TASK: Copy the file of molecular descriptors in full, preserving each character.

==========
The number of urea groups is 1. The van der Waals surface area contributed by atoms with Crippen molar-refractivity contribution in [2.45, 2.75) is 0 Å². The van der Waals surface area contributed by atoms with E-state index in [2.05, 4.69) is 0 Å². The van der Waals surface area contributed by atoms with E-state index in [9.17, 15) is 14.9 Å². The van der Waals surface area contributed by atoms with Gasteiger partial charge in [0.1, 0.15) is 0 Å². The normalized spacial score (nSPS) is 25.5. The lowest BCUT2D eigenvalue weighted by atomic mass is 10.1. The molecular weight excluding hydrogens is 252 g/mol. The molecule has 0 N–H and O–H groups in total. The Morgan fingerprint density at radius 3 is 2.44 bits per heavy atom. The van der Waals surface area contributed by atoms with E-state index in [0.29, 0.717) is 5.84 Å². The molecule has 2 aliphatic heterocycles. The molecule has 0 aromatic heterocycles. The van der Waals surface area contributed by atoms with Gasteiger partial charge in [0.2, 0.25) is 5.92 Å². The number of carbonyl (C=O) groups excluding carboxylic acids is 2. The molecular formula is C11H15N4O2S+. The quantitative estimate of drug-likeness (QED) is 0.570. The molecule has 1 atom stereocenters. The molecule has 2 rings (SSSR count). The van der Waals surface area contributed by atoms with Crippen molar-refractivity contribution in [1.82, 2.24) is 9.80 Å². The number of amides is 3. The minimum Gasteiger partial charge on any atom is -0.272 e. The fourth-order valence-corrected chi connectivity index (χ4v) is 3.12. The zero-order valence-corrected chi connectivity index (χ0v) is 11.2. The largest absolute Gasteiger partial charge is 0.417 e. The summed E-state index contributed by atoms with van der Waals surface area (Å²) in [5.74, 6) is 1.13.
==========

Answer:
The number of urea groups is 1. The van der Waals surface area contributed by atoms with Crippen molar-refractivity contribution in [2.45, 2.75) is 0 Å². The van der Waals surface area contributed by atoms with E-state index in [2.05, 4.69) is 0 Å². The van der Waals surface area contributed by atoms with E-state index in [9.17, 15) is 14.9 Å². The van der Waals surface area contributed by atoms with Gasteiger partial charge in [0.1, 0.15) is 0 Å². The normalized spacial score (nSPS) is 25.5. The lowest BCUT2D eigenvalue weighted by atomic mass is 10.1. The molecular weight excluding hydrogens is 252 g/mol. The molecule has 0 N–H and O–H groups in total. The Morgan fingerprint density at radius 3 is 2.44 bits per heavy atom. The van der Waals surface area contributed by atoms with E-state index in [0.29, 0.717) is 5.84 Å². The molecule has 2 aliphatic heterocycles. The molecule has 0 aromatic heterocycles. The van der Waals surface area contributed by atoms with Gasteiger partial charge in [0.2, 0.25) is 5.92 Å². The number of carbonyl (C=O) groups excluding carboxylic acids is 2. The molecular formula is C11H15N4O2S+. The quantitative estimate of drug-likeness (QED) is 0.570. The molecule has 1 atom stereocenters. The molecule has 2 rings (SSSR count). The van der Waals surface area contributed by atoms with Crippen molar-refractivity contribution in [1.82, 2.24) is 9.80 Å². The number of amides is 3. The minimum Gasteiger partial charge on any atom is -0.272 e. The fourth-order valence-corrected chi connectivity index (χ4v) is 3.12. The zero-order valence-corrected chi connectivity index (χ0v) is 11.2. The largest absolute Gasteiger partial charge is 0.417 e. The summed E-state index contributed by atoms with van der Waals surface area (Å²) in [5.74, 6) is 1.13.